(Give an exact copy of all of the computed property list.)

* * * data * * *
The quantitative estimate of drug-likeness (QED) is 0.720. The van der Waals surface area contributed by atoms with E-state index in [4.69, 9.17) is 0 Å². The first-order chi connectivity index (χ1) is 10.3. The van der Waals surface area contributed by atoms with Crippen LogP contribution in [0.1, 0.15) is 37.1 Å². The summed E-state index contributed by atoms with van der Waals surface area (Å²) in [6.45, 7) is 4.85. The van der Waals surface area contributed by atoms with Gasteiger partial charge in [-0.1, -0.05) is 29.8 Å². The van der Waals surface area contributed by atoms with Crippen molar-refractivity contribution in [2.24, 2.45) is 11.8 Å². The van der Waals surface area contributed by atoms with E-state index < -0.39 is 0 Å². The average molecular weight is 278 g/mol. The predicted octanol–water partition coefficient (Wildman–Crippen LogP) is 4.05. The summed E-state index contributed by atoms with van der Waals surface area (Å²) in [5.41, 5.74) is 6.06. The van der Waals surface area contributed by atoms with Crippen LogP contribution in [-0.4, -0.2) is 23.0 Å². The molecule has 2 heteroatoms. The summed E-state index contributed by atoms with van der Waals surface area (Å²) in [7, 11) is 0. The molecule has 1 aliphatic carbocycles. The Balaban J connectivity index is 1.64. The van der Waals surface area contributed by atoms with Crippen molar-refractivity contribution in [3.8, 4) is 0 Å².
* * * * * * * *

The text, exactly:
The quantitative estimate of drug-likeness (QED) is 0.720. The van der Waals surface area contributed by atoms with E-state index in [4.69, 9.17) is 0 Å². The first-order chi connectivity index (χ1) is 10.3. The van der Waals surface area contributed by atoms with Crippen LogP contribution in [0.1, 0.15) is 37.1 Å². The summed E-state index contributed by atoms with van der Waals surface area (Å²) in [6.45, 7) is 4.85. The van der Waals surface area contributed by atoms with Gasteiger partial charge in [-0.1, -0.05) is 29.8 Å². The van der Waals surface area contributed by atoms with Crippen molar-refractivity contribution in [2.24, 2.45) is 11.8 Å². The van der Waals surface area contributed by atoms with E-state index < -0.39 is 0 Å². The average molecular weight is 278 g/mol. The predicted octanol–water partition coefficient (Wildman–Crippen LogP) is 4.05. The summed E-state index contributed by atoms with van der Waals surface area (Å²) in [5.41, 5.74) is 6.06. The van der Waals surface area contributed by atoms with Crippen LogP contribution in [-0.4, -0.2) is 23.0 Å². The molecule has 2 heteroatoms. The summed E-state index contributed by atoms with van der Waals surface area (Å²) in [7, 11) is 0. The molecule has 1 aliphatic carbocycles. The Balaban J connectivity index is 1.64. The van der Waals surface area contributed by atoms with Crippen molar-refractivity contribution in [3.8, 4) is 0 Å².